The Project Imua payload was successfully launched from a NASA facility by University of Hawaiʻi community college students Sunday, Aug. 13 at 5:30 a.m. EDT. It was the third payload launched by UH college students.
Community College mentor William Smith, the sounding rocket went about 96 miles high and returned down into the Atlantic about 80 miles from shore. It was fished out of the sea (recovered) by a contracted local fishing boat, as reported by UH.
The launch from Wallops Flight Facility in Virginia was originally scheduled for Aug. 12, but was rescheduled Aug. 13 between due to weather conditions.
Smith and students Nick Herrmann, of Kaua‘i Community College, and Cale Mechler, of Windward Community College, were at Wallops in final preparations for the launch. Another mentor and other UH community college students traveled to Wallops in June to conduct preliminary tests on the payload.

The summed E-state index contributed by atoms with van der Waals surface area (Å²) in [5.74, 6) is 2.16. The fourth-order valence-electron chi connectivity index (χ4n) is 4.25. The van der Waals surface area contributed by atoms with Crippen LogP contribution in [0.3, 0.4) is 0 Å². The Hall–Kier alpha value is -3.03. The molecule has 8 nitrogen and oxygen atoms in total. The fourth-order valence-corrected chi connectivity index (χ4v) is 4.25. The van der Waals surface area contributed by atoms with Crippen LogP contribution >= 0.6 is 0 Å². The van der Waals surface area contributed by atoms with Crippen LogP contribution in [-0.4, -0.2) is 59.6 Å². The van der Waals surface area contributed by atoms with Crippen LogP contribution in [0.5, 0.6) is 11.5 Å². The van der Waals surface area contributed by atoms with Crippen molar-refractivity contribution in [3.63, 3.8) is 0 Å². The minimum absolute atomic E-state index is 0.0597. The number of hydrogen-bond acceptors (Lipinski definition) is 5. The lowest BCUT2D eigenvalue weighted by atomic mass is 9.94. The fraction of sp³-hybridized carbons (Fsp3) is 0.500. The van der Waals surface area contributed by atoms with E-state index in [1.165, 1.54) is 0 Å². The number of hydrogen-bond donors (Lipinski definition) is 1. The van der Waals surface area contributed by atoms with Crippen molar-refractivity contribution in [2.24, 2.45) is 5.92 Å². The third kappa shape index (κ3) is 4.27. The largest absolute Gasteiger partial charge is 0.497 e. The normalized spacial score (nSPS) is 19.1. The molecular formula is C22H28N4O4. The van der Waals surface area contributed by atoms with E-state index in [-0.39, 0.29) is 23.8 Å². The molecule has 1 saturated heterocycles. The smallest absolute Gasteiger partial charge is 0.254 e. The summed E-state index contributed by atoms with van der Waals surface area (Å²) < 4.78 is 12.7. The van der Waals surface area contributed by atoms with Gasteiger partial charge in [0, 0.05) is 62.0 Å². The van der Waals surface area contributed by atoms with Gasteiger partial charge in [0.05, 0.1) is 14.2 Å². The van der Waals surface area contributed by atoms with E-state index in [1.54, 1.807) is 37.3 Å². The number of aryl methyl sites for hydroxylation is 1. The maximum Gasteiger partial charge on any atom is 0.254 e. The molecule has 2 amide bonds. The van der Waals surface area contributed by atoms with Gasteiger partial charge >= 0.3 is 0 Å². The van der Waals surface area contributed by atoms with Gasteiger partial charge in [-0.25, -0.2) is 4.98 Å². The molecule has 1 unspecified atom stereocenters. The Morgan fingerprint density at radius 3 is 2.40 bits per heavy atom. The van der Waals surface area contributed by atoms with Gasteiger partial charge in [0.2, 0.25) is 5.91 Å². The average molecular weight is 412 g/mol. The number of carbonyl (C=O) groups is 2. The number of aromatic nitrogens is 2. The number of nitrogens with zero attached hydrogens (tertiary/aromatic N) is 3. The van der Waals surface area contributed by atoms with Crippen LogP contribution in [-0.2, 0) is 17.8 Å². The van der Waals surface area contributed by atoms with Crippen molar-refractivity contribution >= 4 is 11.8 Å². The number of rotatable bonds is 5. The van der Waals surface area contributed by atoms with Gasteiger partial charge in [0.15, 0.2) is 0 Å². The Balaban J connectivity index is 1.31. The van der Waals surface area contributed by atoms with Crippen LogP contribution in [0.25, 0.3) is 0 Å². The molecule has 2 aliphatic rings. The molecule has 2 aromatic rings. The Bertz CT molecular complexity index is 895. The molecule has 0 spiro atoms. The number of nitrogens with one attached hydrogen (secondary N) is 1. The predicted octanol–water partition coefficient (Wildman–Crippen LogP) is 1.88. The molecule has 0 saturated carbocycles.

Smartphone users can download the What’s Up at Wallops app, which contains information on the launch as well as a compass showing the precise direction for launch viewing.
Project Imua is a joint faculty-student enterprise of four UH community college campuses (Honolulu, Kapiʻolani, Kauaʻi and Windward). Its primary mission is to engage undergraduate students in project based STEM research with real-world development of small payloads for space flight. A NASA grant awarded to the Hawaiʻi Space Grant Consortium has helped to fund the project.